2. "Detekoi Tobikiri Zenkai Power!" (でてこいとびきりZENKAIパワー! Detekoi Tobikiri Zenkai Pawā!?, "Come Out, Incredible Zenkai Power!")

2005 Re-release[edit]

"Cha-La Head-Cha-La (2005 Ver.)"
Single by Hironobu Kageyama
Released August 3, 2005 (2005-08-03) (KDSD-00074)
Format CD Single
Digital download
Genre Anison
Length Standard 30:15
Self Cover 24:76
Label Sony Music
Team Entertainment
Hironobu Kageyama singles chronology
"Ore wa Tokoton Tomaranai!!"
(2005)
"Cha-La Head-Cha-La (2005 Ver.)"
(2005)
"Eternal Love"
(2006)
Self cover
iTunes exclusive cover.

In 2005 Kageyama was called back to record a new version of "Cha-La Head-Cha-La" called "Cha-La Head-Cha-La (2005 Ver.)". This version features a completely different composition. The release is coupled with a re-recording of "We Gotta Power" called "We Gotta Power (2005 Ver.)" which Kageyama performed as well. A "Self Cover" version featuring Kageyama on cover was also released as an iTunes exclusive; however, it omits one track mislabelled as "Cha-La Head-Cha-La (2005 ver. Instrumental)", however, this version lacks the "mobi[le-re]make version".[4] The 2005 recording would go on to serve as the theme song for Japanese release of the video game Super Dragon Ball Z four months later.[5] This version would peak 118 on Oricon.[6]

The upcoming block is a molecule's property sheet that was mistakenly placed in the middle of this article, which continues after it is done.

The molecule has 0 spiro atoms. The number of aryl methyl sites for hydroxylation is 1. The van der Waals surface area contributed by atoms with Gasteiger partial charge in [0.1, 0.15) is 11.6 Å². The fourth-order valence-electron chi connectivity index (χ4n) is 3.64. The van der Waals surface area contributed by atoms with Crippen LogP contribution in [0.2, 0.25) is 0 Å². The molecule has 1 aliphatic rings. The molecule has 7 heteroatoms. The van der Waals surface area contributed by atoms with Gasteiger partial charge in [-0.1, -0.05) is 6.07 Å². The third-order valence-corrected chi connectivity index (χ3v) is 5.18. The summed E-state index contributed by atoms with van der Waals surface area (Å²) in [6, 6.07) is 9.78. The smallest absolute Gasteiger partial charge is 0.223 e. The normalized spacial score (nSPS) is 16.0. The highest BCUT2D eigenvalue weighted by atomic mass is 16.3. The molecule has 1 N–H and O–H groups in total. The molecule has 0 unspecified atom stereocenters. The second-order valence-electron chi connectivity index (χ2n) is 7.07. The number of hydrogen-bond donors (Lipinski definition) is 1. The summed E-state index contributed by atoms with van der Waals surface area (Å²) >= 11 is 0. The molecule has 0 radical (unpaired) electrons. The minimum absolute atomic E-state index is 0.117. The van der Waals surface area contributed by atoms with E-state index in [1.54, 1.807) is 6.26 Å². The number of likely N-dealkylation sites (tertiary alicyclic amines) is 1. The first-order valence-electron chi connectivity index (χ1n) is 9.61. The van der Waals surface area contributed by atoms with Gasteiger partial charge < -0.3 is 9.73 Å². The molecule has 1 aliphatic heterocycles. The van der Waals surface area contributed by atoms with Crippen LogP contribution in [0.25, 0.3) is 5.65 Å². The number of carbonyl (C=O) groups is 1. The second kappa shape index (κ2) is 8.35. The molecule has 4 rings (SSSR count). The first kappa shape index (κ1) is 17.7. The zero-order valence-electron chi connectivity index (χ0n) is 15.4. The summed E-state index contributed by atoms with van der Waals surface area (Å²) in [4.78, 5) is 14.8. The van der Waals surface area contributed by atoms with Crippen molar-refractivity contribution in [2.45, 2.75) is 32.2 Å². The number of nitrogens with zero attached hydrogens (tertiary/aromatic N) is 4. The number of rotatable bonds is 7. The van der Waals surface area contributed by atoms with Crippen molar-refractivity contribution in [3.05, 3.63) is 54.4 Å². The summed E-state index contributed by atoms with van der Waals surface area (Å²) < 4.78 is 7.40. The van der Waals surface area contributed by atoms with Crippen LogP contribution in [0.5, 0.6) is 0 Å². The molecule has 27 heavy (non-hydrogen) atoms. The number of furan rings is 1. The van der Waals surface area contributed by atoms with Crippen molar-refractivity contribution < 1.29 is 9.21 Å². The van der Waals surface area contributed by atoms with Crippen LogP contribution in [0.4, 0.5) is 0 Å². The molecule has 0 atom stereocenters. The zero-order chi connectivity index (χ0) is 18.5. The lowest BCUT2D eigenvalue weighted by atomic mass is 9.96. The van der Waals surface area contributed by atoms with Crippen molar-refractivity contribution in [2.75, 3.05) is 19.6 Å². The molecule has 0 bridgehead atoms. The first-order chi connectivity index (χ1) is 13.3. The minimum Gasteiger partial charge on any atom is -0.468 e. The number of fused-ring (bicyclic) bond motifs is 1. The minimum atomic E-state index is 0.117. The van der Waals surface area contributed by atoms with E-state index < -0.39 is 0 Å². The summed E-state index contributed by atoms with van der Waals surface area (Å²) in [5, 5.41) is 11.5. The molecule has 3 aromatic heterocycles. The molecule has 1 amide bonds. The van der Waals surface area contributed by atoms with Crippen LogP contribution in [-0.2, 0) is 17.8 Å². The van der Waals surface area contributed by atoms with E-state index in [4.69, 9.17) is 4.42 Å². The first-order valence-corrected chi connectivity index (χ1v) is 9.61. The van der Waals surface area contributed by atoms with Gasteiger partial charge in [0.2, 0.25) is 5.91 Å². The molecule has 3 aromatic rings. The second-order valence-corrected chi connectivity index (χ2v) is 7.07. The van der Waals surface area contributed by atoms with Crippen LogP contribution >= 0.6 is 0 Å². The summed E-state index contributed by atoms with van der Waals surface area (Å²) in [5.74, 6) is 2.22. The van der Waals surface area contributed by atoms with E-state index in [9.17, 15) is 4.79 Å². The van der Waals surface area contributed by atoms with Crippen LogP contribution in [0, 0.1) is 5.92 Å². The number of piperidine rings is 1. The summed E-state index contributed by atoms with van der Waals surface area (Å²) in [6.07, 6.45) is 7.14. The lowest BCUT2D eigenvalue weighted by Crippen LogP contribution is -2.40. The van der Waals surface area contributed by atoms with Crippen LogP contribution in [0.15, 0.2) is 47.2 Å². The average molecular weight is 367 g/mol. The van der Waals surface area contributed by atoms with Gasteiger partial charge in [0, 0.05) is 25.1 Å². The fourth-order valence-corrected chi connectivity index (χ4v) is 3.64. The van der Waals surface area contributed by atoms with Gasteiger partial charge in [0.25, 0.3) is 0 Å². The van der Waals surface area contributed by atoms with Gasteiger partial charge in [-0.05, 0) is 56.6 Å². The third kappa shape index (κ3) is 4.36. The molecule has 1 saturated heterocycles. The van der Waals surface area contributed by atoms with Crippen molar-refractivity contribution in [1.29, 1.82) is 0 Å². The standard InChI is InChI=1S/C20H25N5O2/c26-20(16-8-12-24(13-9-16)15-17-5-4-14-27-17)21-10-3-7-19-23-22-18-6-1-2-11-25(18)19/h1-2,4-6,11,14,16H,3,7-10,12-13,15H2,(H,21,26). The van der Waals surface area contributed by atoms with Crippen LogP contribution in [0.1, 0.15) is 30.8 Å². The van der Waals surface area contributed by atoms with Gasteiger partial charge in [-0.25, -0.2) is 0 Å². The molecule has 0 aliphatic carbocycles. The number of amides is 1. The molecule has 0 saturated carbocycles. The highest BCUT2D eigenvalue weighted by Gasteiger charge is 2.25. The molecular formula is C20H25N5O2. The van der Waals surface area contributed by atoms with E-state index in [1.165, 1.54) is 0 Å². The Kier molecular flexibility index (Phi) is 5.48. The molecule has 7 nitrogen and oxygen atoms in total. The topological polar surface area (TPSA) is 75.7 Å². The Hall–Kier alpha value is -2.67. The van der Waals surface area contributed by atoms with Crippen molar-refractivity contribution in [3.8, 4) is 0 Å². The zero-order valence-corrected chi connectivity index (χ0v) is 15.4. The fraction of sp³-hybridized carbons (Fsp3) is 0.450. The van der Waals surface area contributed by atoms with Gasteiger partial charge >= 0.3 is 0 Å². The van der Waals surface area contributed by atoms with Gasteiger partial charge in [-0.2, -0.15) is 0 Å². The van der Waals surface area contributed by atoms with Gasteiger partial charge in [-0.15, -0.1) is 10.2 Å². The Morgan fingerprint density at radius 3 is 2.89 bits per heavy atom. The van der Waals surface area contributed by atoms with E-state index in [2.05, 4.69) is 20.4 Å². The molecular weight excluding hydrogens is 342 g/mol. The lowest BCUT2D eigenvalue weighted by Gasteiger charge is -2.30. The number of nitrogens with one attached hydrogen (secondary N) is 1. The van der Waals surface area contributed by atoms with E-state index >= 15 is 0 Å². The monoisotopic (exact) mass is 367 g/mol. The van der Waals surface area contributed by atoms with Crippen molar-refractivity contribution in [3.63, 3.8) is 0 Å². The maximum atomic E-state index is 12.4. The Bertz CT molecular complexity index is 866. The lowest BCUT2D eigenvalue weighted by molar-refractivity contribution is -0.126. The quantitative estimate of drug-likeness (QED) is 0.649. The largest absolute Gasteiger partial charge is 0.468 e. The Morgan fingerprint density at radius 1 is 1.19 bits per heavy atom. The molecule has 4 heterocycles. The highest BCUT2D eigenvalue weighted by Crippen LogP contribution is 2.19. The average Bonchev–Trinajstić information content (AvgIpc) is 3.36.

Track list[edit]

  1. Cha-La Head-Cha-La (2005 ver.)
  2. We Gotta Power (2005 ver.)
  3. Cha-La Head-Cha-La (DJ Dr.Knob Remix)
  4. We Gotta Power (Yuki Nakano Remix)
  5. Cha-La Head-Cha-La (mobi[le-re]make version)
  6. Cha-La Head-Cha-La (2005 ver. Instrumental)